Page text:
Corn group welcomes UAS ruling
The announcement that recreational users of drones must register their systems with the federal government is good news, the president of the National Corn Growers Association says.
The announcement that recreational users of drones must register their systems with the federal government is good news, the president of the National Corn Growers Association says. The U.S. Department of Transportation said Oct. 19 that it hopes to set up the registration process within two months. Details must still be worked out. Registration is seen as a response to a surge in sales of cheap, easy-to-use drones, or unmanned aerial systems (UAS), that are interferring to regular air service.
"As with any technology, unmanned aerial systems will make our farms safer, more efficient and more environmentally friendly," Chip Bowling, a farmer from Newburg, Maryland, who leads the national corn group, says in a prepared statement. "That’s good for farmers, good for consumers and good for the environment. We support reasonable rules and regulations to govern UAS technology."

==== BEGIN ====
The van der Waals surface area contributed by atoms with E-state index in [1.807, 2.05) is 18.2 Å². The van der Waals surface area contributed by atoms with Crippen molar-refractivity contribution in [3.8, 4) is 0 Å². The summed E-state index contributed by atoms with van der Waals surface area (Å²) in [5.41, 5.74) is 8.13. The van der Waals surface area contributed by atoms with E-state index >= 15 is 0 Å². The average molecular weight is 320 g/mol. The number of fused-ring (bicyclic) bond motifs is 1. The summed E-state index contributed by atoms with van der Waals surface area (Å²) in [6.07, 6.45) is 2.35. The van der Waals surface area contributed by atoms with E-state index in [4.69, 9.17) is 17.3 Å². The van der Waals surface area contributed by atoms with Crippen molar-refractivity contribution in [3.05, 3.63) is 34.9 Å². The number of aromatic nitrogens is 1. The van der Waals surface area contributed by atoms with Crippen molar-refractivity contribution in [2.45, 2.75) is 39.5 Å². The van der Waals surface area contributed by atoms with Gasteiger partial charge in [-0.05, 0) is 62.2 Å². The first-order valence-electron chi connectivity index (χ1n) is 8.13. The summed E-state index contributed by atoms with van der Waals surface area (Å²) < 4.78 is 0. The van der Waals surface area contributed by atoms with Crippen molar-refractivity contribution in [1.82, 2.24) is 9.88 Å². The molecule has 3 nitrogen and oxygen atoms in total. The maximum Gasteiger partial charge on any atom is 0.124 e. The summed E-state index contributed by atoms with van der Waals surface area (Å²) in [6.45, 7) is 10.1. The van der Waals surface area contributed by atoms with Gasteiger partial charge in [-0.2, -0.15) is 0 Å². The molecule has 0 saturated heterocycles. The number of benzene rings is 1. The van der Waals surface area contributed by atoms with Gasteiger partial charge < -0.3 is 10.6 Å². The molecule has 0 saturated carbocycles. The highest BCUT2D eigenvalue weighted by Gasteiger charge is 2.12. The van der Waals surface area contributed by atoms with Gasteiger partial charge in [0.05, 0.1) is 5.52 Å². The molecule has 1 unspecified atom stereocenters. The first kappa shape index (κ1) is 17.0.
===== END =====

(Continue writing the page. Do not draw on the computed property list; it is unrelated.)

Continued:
He says, "Most farmers who use a drone will do so over open cropland in rural areas, far away from airports or large population centers. We hope the Federal Aviation Administration will recognize the important commercial applications of UAS technology and create rules that will put the technology in farmers’ hands."
The Association for Unmanned Vehicle Systems International estimates that agriculture will account for as much as 80 percent of all commercial UAS use. Applications of unmanned aerial systems include crop scouting; early detection of pest infestations and crop disease; more precise application of fertilizers and other crop inputs; and reducing the need for humans in potentially dangerous tasks.